Who know? This shocked me when I heard it.
I recently took a call from a human resources worker at a company. One of their new hires had a medication that he took daily and the HR lady needed to know how much it was going to cost. Why? Because the cost of insuring that patient was going to affect whether they could afford to renew the insurance for their company. The story had a happy ending because I was able to tell the HR lady that the medicine would be $1,500 a month to cover, not the $45,000 a month they had feared, but what if it had been that much? A talented, skilled employee might have been let go or might have had to go to an insurance exchange because the company couldn’t afford to keep him insured.
Sometimes medications are expensive for a good reason – because the medications are highly effective, expensive to make, or for many other reasons. However, sometimes doctors will choose newer, more expensive medications because a drug rep said so, or because they aren’t thinking about the cost. It’s definitely worth a chat next time you see your doctor, and another chat with your insurance company. There very well may be a good medication that has been out longer, has had more time for the price to drop, and will work just fine for you! Keep in mind that most doctors aren’t aware of the cost of medications, or what your drug coverage is.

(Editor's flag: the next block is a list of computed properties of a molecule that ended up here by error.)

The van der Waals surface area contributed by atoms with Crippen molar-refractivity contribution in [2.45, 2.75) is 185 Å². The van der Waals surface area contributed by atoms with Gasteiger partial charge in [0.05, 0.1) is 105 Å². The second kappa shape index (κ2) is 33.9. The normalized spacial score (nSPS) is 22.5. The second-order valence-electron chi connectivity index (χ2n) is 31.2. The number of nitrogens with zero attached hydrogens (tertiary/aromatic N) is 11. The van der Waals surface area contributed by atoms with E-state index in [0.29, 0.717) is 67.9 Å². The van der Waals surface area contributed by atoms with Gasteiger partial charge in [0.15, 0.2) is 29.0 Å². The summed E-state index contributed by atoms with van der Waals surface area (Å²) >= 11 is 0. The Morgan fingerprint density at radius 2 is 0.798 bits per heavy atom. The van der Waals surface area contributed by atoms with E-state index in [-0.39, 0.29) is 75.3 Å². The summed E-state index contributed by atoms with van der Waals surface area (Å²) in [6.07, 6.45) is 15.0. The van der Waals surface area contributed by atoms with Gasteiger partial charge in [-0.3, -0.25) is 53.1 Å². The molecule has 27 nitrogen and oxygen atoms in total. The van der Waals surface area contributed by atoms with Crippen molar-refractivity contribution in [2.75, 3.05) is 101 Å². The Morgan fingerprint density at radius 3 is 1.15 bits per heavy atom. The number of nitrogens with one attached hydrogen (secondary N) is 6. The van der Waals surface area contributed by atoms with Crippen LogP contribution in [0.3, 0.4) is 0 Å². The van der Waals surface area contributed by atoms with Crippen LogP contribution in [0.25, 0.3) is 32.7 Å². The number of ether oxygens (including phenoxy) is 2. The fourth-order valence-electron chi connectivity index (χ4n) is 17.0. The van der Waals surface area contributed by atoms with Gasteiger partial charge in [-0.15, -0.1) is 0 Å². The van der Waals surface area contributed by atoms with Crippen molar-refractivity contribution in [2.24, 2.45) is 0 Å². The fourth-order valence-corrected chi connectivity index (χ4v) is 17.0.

Most of the time, the best place to start is by calling your prescription insurance company and talking with one of their pharmacists. Working with the customer service representative, they can tell you what lower cost alternatives are, price them out, so you can then ask the doctor if a change would be appropriate. I’ve seen this save people many thousands of dollars without sacrificing any quality.
Personally, when I take medication, I try to ask for older, tried and true medications that are well understood and well studied. I let someone else be the high-paying guinea pig.